2020 Young Actuaries Conference 

The 2020 Young Actuaries Conference (YAC) went virtual for the first time this year, covering the impacts of COVID-19 on the insurance sector, industry developments, emerging opportunities and risks, and the career journeys of three actuaries. 

179 young actuaries registered for the Conference this year, including 93 from New South Wales, 28 from Victoria, eight from Queensland, and for the first time, six joining from Asia and beyond. The theme for the YAC was ’Empowering through Uncertainty’, and featured thirteen speakers from various industries who presented across four plenaries: 

  1. A high-level update on COVID-19 impacts on the insurance industry 
  2. The ever-changing industry 
  3. Emerging opportunities and risks for actuaries 
  4. Broadening the horizons of your career 

The Conference concluded with an hour of virtual networking, comprising of four 15-minute speed networking groups, enabling attendees to meet other young actuaries across Australia and around the world. 

Plenary 1 – A high-level update on COVID-19 impacts on the insurance industry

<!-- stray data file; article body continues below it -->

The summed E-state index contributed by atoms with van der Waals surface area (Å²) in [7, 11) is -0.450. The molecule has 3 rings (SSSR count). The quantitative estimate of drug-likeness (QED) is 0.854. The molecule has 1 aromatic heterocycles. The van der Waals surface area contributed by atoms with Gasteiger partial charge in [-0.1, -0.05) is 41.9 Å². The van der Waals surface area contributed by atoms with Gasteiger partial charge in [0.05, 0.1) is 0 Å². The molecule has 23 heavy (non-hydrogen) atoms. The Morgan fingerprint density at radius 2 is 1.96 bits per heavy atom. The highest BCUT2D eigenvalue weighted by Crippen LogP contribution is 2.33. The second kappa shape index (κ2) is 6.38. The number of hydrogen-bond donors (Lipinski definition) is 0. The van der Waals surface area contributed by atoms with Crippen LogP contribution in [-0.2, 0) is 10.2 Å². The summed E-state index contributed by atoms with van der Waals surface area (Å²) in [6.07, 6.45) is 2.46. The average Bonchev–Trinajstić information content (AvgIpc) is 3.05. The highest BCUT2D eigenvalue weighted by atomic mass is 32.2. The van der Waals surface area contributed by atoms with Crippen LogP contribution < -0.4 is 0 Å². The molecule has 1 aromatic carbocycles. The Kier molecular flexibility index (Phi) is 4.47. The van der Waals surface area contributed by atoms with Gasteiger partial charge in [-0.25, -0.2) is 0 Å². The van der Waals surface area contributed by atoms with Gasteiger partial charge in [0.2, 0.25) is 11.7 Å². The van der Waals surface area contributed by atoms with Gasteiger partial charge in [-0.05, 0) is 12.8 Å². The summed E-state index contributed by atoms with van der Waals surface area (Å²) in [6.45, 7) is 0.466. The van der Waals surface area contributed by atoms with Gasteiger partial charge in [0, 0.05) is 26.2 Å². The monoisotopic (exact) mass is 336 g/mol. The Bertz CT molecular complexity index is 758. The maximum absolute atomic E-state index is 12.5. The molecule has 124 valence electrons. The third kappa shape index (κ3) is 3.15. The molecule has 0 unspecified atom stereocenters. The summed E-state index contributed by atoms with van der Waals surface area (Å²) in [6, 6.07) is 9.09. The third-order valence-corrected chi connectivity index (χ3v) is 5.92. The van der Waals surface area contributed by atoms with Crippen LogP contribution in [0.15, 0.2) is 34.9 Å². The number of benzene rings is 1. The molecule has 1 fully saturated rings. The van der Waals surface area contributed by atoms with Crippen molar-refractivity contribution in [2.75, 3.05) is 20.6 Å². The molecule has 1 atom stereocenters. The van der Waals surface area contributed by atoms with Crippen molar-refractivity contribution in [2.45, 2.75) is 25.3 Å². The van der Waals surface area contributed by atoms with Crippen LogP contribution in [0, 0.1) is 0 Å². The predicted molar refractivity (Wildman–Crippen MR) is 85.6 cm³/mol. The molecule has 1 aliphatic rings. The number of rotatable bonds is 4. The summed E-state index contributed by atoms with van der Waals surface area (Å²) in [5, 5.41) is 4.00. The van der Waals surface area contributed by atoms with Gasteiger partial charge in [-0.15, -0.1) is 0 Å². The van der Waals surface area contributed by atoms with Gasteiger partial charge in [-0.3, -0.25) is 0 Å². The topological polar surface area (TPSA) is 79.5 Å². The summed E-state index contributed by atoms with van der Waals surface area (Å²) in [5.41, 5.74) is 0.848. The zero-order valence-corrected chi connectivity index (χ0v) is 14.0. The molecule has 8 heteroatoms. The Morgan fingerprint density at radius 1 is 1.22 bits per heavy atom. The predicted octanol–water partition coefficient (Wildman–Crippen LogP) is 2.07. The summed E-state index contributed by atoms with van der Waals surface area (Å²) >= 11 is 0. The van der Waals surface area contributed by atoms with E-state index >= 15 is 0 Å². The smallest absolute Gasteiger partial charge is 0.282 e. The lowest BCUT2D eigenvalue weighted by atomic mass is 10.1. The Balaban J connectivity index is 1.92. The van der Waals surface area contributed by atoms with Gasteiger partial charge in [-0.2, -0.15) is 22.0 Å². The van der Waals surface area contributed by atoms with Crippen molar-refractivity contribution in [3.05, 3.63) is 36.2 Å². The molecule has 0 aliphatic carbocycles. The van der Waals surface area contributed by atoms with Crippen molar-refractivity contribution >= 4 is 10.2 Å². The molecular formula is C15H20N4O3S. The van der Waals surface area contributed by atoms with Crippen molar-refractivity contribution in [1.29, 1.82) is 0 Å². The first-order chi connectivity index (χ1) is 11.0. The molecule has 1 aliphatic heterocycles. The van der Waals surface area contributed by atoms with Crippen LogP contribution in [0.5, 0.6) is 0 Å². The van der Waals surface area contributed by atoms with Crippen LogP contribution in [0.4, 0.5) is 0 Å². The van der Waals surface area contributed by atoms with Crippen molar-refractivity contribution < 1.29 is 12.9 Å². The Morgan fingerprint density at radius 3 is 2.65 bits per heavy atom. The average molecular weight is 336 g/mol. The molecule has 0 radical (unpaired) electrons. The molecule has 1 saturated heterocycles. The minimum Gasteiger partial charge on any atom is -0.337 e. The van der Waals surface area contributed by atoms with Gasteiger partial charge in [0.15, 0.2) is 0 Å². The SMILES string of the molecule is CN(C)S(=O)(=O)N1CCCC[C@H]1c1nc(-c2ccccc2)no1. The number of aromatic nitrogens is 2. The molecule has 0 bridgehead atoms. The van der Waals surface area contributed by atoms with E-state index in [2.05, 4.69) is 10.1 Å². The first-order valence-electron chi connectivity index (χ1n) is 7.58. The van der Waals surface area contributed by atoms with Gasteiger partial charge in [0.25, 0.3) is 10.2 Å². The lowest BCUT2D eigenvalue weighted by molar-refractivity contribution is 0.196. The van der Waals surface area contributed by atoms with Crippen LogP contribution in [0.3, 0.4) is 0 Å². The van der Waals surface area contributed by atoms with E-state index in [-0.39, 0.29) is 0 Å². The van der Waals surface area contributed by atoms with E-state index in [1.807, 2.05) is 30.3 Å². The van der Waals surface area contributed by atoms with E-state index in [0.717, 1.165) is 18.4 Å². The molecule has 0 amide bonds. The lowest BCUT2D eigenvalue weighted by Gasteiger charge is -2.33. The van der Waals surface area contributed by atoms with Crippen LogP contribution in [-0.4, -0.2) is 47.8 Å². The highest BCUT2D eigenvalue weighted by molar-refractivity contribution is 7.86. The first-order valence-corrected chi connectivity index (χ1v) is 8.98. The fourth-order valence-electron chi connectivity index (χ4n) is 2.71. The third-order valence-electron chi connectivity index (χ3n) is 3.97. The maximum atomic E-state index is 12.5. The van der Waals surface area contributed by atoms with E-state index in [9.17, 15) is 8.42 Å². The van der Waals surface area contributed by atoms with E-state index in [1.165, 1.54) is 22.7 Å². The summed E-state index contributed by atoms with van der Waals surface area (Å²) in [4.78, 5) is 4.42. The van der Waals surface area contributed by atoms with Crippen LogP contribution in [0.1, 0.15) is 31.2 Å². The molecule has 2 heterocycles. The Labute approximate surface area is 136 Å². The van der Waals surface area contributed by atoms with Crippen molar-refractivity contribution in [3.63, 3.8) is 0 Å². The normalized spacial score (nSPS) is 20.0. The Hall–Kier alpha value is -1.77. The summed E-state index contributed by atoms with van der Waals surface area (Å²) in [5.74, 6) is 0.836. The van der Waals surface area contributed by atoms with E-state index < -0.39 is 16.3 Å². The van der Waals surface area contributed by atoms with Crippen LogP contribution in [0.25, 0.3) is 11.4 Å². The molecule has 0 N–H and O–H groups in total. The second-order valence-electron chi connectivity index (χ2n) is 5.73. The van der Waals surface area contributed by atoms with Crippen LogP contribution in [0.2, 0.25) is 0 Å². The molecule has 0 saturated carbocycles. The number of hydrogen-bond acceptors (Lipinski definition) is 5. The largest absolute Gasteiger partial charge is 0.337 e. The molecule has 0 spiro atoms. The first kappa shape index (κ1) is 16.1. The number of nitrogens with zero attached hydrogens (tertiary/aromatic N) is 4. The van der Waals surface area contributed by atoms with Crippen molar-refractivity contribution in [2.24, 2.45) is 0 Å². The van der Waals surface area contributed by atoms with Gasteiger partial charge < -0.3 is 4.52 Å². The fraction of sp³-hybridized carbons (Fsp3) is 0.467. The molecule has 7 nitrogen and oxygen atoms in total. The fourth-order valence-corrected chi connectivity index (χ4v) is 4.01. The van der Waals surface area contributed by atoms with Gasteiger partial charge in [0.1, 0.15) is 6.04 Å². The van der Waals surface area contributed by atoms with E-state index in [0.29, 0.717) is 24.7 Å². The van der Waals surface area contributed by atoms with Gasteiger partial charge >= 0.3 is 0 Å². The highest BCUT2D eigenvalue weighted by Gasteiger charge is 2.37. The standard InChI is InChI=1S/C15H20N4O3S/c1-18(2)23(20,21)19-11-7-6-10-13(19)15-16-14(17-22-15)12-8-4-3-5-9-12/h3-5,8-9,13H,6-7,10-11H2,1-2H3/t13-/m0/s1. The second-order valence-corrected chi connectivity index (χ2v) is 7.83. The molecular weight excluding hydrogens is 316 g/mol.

Plenary 1 presenters – from top left, Hoa Bui, Lucy Jing, Michael Rice, Kevin Zhiang, Tim Yip, and Scott Duncan.

COVID-19 has had an unprecedented impact on our personal and professional lives. The insurance industry in Australia is not immune, as nearly every business line has been impacted to some degree. Presenters in this plenary shared their insights into how COVID-19 is affecting general insurance, life insurance and retirement incomes, and the uncertainty that remains. 

Kevin Zhang, Manager of Life Insurance and Wealth Management at EY, began the plenary with the COVID-19 impacts on Life Insurance. Kevin provided his insights into three areas: 

  1. Mortality impacts  
  2. Morbidity impacts  
  3. Industry responses to COVID-19 

Interestingly, Kevin discussed analysis to mid-November that showed there is no significant increase in deaths than a normal year due to COVID-19 except for some spikes in late March to early April and the end of July. However, some of these findings are uncertain due to potential misclassification of deaths due to the limited amount of COVID-19 testing early on. The key longer-term risk for life insurers will be the longer-term economic impacts to morbidity insurance products. 

Michael Rice, Executive Director of Rice Warner, then covered the effects on retirement incomes, specifically the impact of the early release of superannuation scheme.